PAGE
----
Reeves v. Hanlon, 33 Cal. 4th 1140 (2004)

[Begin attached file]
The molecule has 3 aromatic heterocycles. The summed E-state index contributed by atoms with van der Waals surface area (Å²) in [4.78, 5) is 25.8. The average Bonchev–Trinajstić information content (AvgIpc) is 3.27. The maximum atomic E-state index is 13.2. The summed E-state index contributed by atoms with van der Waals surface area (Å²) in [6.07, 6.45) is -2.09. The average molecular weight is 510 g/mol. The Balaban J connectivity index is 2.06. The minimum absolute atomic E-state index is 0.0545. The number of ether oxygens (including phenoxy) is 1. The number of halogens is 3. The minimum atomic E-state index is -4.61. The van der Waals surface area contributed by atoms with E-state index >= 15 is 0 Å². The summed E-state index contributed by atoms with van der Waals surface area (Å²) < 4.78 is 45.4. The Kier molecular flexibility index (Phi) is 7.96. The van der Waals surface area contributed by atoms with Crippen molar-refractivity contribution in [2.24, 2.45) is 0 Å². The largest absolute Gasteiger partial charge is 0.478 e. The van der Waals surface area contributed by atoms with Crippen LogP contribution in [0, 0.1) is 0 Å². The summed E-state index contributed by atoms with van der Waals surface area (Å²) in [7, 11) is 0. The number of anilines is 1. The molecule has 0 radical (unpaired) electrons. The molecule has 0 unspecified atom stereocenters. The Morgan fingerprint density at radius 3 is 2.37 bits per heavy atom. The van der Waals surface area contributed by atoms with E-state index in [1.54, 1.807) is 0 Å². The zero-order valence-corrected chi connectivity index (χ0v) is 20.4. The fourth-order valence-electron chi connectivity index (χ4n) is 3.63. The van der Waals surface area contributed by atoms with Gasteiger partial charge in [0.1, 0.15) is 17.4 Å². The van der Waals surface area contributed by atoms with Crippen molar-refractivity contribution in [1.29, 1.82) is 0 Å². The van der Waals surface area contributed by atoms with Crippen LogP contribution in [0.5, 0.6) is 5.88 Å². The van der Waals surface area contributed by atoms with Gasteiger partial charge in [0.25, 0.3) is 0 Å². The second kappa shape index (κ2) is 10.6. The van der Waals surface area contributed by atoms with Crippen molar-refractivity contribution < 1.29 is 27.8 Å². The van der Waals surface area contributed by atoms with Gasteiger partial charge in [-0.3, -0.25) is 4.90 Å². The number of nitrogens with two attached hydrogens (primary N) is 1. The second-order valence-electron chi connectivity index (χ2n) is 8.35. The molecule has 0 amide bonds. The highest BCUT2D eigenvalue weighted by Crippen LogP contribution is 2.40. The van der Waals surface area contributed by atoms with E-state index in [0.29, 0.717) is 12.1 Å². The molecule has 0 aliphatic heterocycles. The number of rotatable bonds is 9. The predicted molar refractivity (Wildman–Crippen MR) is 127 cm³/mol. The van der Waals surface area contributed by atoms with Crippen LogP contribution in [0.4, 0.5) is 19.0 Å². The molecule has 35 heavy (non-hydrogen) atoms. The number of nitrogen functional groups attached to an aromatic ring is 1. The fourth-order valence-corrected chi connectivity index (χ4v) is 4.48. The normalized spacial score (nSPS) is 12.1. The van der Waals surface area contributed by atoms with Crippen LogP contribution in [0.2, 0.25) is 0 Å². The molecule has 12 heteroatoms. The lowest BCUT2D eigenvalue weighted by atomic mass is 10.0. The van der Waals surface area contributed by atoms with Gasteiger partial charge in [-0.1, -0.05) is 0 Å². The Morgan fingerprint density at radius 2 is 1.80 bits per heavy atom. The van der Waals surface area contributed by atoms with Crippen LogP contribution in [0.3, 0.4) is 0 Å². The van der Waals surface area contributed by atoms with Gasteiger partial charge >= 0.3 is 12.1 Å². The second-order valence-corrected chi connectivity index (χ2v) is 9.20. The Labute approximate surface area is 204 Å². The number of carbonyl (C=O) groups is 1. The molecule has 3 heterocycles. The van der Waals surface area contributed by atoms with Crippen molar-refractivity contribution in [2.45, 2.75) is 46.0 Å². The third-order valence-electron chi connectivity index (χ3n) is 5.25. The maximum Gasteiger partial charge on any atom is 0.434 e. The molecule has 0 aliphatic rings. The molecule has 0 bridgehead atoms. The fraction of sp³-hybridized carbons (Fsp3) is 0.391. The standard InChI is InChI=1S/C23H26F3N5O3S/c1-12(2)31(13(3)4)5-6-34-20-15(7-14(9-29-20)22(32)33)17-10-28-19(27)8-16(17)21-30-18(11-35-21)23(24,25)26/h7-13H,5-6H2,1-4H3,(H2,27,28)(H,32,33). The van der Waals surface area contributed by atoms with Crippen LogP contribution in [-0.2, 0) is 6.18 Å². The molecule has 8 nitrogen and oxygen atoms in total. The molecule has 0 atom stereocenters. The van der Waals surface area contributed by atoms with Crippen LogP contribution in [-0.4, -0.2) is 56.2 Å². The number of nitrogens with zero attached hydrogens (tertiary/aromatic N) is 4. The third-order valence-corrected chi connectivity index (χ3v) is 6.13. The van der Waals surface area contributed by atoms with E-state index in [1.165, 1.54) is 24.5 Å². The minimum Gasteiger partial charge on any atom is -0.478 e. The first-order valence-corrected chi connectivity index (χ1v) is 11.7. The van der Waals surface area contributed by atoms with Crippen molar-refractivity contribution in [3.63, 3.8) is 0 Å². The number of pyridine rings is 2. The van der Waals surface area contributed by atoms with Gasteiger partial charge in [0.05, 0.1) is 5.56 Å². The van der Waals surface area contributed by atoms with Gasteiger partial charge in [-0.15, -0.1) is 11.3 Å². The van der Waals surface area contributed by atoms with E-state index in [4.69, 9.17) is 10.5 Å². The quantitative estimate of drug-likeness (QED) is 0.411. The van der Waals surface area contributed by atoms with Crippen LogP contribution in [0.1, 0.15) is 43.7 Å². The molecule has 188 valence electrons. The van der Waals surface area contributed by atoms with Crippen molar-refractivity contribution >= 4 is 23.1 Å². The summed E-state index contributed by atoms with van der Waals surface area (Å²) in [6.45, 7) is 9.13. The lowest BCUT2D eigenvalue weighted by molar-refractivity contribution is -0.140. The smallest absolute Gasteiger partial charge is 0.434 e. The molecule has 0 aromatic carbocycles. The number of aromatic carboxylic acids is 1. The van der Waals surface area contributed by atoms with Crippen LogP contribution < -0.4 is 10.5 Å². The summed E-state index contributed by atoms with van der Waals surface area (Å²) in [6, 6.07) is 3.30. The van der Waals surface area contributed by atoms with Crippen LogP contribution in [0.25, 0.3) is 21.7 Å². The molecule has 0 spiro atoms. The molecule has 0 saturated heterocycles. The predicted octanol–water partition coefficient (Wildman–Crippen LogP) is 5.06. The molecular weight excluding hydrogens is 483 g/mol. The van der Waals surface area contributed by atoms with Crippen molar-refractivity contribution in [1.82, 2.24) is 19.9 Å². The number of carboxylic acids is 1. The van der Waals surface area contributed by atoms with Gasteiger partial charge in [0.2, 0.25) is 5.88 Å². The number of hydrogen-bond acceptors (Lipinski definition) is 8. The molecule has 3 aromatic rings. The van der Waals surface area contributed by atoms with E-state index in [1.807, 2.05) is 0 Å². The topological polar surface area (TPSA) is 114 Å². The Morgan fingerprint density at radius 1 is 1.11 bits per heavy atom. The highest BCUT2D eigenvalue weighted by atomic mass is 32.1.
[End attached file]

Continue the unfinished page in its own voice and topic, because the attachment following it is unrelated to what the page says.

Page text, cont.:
Attorney Robert L. Reeves filed a lawsuit against attorneys Daniel P. Hanlon and Colin T. Greene and their law firm, Hanlon & Greene (H&G), after Hanlon and Greene abruptly resigned from their positions with Reeves & Hanlon (R&H) and allegedly persuaded certain R&H employees to join H&G, solicited R&H’s clients, misappropriated trade secrets, destroyed computer files and withheld property that belonged to R&H. Following a bench trial, the judge concluded that H&G had engaged in interference with contracts and prospective economic opportunity, resulting in damages totaling $182,180, which was reduced to $150,000 as a result of a prior stipulation of the parties. The court of appeal affirmed the judgment in favor of Reeves, holding that Hanlon and Greene had interfered with the Reeves firm’s employment relationship with its employees, even though the employees were terminable at will. The Supreme Court affirmed the court of appeal’s judgment, holding that Hanlon and Greene "did not simply extend job offers to plaintiffs’ atwill employees. Rather, [they] purposely engaged in unlawful acts that crippled [Reeves’s] business operations and caused [Reeves’s] personnel to terminate their at-will employment contracts." The Supreme Court expressly disapproved the contrary holding of GAB Business Services, Inc. v. Lindsey & Newsom Claim Services, Inc., 83 Cal. App. 4th 409 (2000). Further, the Supreme Court affirmed the lower courts’ judgment that Hanlon and Greene had violated the Uniform Trade Secrets Act by using Reeves’s customer list to directly solicit clients for their own pecuniary gain to the detriment of Reeves.